Keidane McAlpine guides USC women’s soccer with positivity

McAlpine and USC won the 2016 NCAA National Championship, defeating West Virginia in the final round. (Daily Trojan file photo)

In recent seasons, USC’s women’s soccer team has been one of the Trojans’ most successful programs, due in large part to head coach Keidane McAlpine and his staff. 

But when McAlpine took over the program after the 2013 season, the Trojans had not posted a winning record in the previous three seasons.

“We looked at the group and we were like, ‘Man, this is one of the most talented rosters in the league,’” McAlpine said. “The question is, what’s the disconnect?” 

Whatever that disconnect was, McAlpine found it and elevated USC to not only a winning record but a national championship in just three seasons. In his last four years at the helm, McAlpine’s Trojans have a record of 68 wins, 14 losses and eight draws, posting a staggering .756 winning percentage. They are now considered a national powerhouse.

Last season, the Trojans reached a ranking as high as No. 2 in the NCAA, tying their highest ranking in program history. 

McAlpine’s ability to turn a program around is not unique to USC. Previous coaching stints at Birmingham-Southern and Washington State have helped McAlpine find success in Los Angeles. 

When transitioning to a new school, McAlpine says he hopes to galvanize the team before tweaking anything on the field. 

“One of the things that I try to do is instill a belief, a direction … those two things together,” McAlpine said. “That’s the first step, and then in doing so, trying to create discipline, attitude, technique and skill.” 

McAlpine said he never says anything negative to his players — and that that’s highly intentional. 

“I always felt like if you told them exactly the ‘why’ behind what you want, they’re going to work hard to give it back to you,” McAlpine said. “Correct the little things, but try to catch them doing it right and celebrate those things as loud and as much as you can because everybody loves a compliment.”

While McAlpine brings a positive approach to his coaching style, he also brings a perspective no other women’s soccer coach in the Pac-12 can: that of a Black man in the United States. McAlpine said being Black in the U.S. helps him understand the importance of the discipline and hard work necessary for success.

McAlpine said he does not feel any extra pressure being a Black women’s soccer coach at USC but that he does feel a responsibility to those that he hopes follow him. 

“I do feel the weight of being the only Black coach in the Pac-12 — not necessarily for myself, but if I have success, it allows people to view the next person of color that may interview or reach out for a job an opportunity to maybe get a look that they might not have gotten before,” McAlpine said.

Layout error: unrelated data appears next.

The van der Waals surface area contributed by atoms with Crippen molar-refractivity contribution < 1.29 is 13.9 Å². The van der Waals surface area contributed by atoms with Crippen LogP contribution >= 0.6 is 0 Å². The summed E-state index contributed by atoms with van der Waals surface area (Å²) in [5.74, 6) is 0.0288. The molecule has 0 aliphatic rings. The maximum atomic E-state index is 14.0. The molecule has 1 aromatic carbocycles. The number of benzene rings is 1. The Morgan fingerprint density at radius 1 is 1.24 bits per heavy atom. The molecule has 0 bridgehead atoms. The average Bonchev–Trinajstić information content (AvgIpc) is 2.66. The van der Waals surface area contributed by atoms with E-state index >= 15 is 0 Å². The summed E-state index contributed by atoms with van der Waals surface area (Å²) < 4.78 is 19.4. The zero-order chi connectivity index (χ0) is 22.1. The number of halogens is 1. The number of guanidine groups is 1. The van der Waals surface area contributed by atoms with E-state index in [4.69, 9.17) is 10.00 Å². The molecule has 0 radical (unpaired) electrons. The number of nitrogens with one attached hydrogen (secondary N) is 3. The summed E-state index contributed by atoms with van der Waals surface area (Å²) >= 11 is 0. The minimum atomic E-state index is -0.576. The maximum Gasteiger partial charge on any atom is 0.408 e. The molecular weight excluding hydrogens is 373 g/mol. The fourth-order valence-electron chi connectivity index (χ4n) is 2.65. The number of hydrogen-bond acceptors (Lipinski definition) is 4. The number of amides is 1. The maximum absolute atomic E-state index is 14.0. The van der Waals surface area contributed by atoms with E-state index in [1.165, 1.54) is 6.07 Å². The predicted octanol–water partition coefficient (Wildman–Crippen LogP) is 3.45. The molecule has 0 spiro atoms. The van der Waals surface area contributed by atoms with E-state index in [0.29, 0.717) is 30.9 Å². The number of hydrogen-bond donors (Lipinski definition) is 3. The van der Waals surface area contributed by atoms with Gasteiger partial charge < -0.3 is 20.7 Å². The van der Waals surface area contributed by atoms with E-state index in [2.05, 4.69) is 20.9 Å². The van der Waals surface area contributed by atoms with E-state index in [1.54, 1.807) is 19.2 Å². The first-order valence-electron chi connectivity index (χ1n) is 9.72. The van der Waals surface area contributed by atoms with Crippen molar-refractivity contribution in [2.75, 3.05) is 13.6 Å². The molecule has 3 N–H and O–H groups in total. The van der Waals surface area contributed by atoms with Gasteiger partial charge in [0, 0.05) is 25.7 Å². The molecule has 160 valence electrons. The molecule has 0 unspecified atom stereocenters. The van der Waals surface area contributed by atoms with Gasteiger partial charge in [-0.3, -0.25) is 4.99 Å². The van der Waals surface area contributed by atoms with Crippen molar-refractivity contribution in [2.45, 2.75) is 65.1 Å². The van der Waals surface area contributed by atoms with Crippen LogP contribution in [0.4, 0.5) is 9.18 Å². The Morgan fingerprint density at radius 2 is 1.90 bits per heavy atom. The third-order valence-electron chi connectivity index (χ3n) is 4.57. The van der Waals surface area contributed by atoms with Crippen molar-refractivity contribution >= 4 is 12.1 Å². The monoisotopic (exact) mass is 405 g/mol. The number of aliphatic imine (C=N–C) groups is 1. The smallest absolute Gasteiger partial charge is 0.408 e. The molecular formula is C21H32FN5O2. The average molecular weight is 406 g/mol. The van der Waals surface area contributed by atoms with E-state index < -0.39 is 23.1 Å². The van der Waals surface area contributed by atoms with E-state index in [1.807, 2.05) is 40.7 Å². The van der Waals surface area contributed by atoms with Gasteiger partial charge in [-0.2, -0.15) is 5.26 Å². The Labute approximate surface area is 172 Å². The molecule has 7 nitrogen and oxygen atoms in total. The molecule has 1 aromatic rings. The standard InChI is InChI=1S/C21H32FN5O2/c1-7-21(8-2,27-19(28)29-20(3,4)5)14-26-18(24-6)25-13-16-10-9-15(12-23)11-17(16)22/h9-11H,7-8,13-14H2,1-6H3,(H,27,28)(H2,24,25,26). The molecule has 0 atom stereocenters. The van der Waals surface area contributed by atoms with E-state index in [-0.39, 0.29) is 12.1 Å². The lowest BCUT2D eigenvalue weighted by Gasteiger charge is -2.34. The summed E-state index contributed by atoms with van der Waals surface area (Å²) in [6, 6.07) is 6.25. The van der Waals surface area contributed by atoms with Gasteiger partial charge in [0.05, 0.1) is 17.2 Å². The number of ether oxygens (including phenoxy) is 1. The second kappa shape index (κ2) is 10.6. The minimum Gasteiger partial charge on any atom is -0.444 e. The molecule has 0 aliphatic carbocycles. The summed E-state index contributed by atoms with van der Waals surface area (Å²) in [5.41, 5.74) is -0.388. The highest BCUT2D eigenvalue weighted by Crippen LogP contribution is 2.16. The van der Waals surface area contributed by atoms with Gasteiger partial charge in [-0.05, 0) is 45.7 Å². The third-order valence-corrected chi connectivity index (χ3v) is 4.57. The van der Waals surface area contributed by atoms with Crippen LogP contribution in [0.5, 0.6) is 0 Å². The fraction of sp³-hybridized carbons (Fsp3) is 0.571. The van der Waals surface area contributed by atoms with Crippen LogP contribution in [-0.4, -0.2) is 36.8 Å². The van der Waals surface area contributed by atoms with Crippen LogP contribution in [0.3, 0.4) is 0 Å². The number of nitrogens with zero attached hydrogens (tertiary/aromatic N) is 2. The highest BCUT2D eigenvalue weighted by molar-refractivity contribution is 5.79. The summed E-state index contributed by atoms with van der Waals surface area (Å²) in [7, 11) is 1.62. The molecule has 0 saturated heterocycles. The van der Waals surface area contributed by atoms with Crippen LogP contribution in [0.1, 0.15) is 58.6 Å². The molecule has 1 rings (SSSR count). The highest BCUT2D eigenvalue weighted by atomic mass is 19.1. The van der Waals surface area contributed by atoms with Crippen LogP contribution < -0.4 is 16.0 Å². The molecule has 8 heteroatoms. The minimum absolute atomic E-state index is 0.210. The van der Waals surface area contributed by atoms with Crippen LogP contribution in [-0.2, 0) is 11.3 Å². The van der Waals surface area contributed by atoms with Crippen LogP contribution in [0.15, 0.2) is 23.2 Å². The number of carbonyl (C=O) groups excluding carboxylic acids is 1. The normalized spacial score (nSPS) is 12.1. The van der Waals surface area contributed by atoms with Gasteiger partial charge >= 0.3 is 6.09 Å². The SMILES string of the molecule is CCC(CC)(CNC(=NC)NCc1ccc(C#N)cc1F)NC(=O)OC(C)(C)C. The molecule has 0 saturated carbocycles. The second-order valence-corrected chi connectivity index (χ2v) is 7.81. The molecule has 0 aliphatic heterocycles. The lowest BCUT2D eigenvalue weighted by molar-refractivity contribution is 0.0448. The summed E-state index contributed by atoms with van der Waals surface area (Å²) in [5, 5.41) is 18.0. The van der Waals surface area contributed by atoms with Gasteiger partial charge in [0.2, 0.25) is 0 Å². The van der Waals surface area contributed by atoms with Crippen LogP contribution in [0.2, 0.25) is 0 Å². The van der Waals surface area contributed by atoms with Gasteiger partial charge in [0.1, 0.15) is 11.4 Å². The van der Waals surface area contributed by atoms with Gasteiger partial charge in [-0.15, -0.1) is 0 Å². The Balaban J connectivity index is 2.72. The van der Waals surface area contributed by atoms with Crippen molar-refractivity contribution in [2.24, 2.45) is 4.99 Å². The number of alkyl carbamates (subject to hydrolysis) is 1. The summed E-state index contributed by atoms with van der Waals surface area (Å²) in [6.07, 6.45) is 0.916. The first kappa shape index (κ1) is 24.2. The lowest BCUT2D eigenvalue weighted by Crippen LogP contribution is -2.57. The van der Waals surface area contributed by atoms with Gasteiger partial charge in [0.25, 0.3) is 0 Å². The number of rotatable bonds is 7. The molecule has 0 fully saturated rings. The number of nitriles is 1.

With the coronavirus pandemic keeping the team’s meetings over Zoom, McAlpine said he has been able to have conversations with the team about the ongoing battle for social justice in the U.S. and globally. 

“During that stretch of two weeks, the world got to watch two men die on film, right?” McAlpine said, referring to the police killings of George Floyd and Rayshard Brooks on May 25 and June 12, respectively. “And let’s take the race out of it — how does that make you feel as a human?”

McAlpine has seen his own players recently take action at USC. In response to police brutality against Black Americans in recent months, sophomore midfielder Olufolasade Adamolekun co-founded the United Black Student-Athletes Association, earning high praise from McAlpine.

“I’m super proud of her, especially as young as she is,” he said. “It’s not like she’s been on campus a long time.”

For McAlpine, being a successful coach and mentor starts with his faith, a foundation for bringing out the best in the women he coaches — on and off the field. 

“We’re going to go through some things as human beings and every player is going to have some things they have to go through,” McAlpine said. “And if I can stay compassionate and come at it from a place of love, empathy and compassion, then I think we as a group will be grounded in the right things.”

McAlpine said he did not truly understand the impact he had as a coach until winning the national championship in 2016. 

“I had some coaches who were at the semifinal and final games who basically came up to me [and] said ‘The only reason I’m here is because you’re here,’” McAlpine said. “That was a pretty eye-opening experience.”

Through his compassion for his players, McAlpine has fostered an environment where young women are able to find success on and off the field — all under a coach who celebrates their every win as loud as he can. Not only is Keidane McAlpine a break from the norm; he’s an example of another way to find immense success at a high level. 

“If you think more about how this is going to affect the whole rather than the I, more people are gonna want to be around you,” McAlpine said. “If you have discipline, do the right things and leave things better than you found it, all of those things play into creating an environment where people learn more, they enjoy themselves more … If all those things are true, it sort of funnels itself into success.”